The two tellers were subpoenaed by the government to testify, and after checking in at the U.S. Attorney's Office, they were directed to sit outside the courtroom.   There, the tellers saw defendant led from the courtroom in manacles by U.S. Marshals.   Though later Woessner could not remember for certain who had spoken first, outside the courtroom the two tellers talked to each other about defendant, telling each other “it has to be him.”   App. at 135.

Having learned of the encounter, defendant's attorney moved to suppress the tellers' anticipated in-court identification testimony as violative of defendant's right to due process, or in the alternative, for a court-ordered line-up.   The government conceded that it had been “careless,” App. at 52, but argued that because the confrontation was inadvertent no constitutional violation had occurred.

The court denied the motion as to the testimony of Hottel, the teller who had identified defendant's photograph in one photospread but selected someone else in another.   App. at 73, 82.   As to the testimony of Woessner, who had failed to identify defendant's photograph in the only array she was shown, the court held a hearing out of the presence of the jury and ruled that the second teller's identification testimony was admissible.   The court made no specific findings of fact.   Both tellers took the stand and identified defendant as the robber.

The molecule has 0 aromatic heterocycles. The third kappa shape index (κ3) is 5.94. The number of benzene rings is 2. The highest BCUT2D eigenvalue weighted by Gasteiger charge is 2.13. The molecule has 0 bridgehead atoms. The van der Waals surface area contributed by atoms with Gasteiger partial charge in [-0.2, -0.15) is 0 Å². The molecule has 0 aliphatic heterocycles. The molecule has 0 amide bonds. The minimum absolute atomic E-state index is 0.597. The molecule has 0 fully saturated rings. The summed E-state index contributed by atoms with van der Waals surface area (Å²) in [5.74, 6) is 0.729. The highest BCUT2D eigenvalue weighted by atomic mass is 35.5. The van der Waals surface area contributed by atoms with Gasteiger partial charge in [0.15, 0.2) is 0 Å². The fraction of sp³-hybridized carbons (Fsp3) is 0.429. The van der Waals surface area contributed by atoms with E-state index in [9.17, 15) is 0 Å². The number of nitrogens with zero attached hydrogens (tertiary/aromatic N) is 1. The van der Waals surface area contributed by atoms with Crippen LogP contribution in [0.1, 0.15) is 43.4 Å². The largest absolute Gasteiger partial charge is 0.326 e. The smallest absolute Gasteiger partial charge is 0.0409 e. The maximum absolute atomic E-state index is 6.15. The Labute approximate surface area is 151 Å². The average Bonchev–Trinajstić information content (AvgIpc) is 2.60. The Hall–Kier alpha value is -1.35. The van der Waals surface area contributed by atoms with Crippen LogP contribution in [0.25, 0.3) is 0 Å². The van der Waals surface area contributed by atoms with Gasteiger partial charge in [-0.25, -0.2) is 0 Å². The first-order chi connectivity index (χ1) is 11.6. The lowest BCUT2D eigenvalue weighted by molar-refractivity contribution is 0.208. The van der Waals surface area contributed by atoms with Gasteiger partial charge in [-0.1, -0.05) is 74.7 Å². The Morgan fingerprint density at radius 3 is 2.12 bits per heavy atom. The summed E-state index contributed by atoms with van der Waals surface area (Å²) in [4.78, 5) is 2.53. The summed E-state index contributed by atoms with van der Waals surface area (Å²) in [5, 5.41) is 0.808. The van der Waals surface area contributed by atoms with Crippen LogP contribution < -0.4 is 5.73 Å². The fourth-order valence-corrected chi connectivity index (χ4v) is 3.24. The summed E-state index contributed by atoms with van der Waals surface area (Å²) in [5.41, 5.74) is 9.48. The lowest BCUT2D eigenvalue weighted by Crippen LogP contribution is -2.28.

During trial, three government witnesses, who knew defendant, testified that he was the person in the Waterworks Bank surveillance photographs, and three defense witnesses, who also knew him, testified that defendant was not the person in the photographs.   An expert witness, a surgeon, testified that he had compared the dimensions of defendant's face with those of the face of the robber in the Waterworks Bank photographs and determined that defendant could not be the robber in the pictures.   Two government experts testified in rebuttal that the surgeon's calculations were unreliable.

Defendant also challenges the district court's order requiring him to shave his moustache and put on glasses similar to ones worn by the Waterworks robber.   At trial, the court had defendant wearing the glasses stand silently before the jury, which was instructed that “these are not glasses that were found anywhere.   They have been supplied by the government.”   App. at 338.   No witness was on the stand at the time.